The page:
How to Revive a Dead Bonsai Tree: Can It Be Done?

It’s never nice to have a bonsai tree die on you, or any plant. We all dread it, especially when we’re just starting our hobby. Seeing your first bonsai tree die is a horrible experience, but it’s also a good learning experience. In this article, I’ll explain how to revive a dead bonsai tree – but note that not all bonsai can be saved, especially if your tree has been showing looking quite dead for a while.

There is a steep learning curve when first starting bonsai; there’s a massive amount of knowledge to learn. So, I recommend learning about the tree you’ve got and how to take care of that one, before you buy any more.

Many things you do can lead a bonsai tree to die; some factors can be completely natural and some things you can’t prevent, unfortunately. Here are a few common causes of your bonsai tree dying; and how you can avoid it.


One of the most common ways to kill a bonsai tree is by underwatering – especially when first getting into bonsai. Some people have not taken care of plants before, and they may need help understanding how much water a tree needs and the problem signs to recognise, which tell you that it needs more water.

Plants need water for photosynthesis which is a vital process in keeping the plant alive, providing it with all the energy it needs to carry out its essential functions, such as osmosis (water transport). Without this energy, your plant will die quickly as it can no longer provide for its cells.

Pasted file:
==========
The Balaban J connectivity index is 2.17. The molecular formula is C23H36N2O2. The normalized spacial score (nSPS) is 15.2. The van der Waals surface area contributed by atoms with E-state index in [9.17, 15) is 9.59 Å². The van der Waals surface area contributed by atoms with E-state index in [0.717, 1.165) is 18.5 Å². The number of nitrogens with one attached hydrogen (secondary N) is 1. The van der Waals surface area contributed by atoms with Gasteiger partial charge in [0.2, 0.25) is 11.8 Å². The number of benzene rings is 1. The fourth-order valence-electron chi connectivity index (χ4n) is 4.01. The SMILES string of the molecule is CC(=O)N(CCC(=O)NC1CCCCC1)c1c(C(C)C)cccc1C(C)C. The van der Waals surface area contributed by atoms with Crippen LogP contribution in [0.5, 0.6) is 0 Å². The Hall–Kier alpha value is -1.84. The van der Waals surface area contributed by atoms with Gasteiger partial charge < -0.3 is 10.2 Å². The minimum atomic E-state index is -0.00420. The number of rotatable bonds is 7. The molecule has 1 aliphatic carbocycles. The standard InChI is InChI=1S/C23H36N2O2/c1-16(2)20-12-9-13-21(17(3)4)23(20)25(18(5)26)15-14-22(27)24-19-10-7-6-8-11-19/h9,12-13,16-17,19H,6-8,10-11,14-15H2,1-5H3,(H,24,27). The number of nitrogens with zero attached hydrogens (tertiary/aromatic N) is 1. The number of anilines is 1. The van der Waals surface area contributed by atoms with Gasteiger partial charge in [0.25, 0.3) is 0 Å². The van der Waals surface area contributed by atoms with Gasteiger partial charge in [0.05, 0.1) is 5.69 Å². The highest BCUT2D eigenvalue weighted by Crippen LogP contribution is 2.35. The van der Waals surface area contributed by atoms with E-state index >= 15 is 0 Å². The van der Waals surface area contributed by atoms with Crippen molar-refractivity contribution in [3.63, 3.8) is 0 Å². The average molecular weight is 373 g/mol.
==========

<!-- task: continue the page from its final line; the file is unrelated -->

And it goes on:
The amount of water needed for trees will differ from species to species; however, when watering, you should water all of your trees thoroughly each time. Trees like willows and wisteria will need much more water than trees such as junipers, so you should take note of this when watering them. I like to put wisteria standing in water in the summer to ensure they have enough water to meet their demands.

bonsai tree is by underwatering
 A juniper, which I only water around every two days as it doesn’t require as much water as other species. I also mist the foliage every day, as the foliage is where it gets the majority of it’s energy from.

Trees in small bonsai pots will dry out quicker than in larger pots or ordinary grow pots. Depending on the soil you use, it may dry out much faster. Soil such as akadama, which is quite free-draining, will hold less water than compost, which can hold quite a lot of water. However, compost can also lead to trees having root rot if you water too often.

Some common signs of underwatering are the browning of leaves, yellowing of leaves, dropping of leaves, and scorched leaves.

To prevent underwatering, you should water your tree when it’s starting to dry out slightly. Don’t keep the soil constantly wet, but moist. To test this, you can stick your finger an inch deep into the soil to feel for moisture.


Yes – it’s possible to overwater a bonsai tree (or any plant). When you overwater a plant, you are starving the roots of oxygen, which can lead to root rot, destroying the roots and eventually killing the plant. This will also slow down growth quite a bit.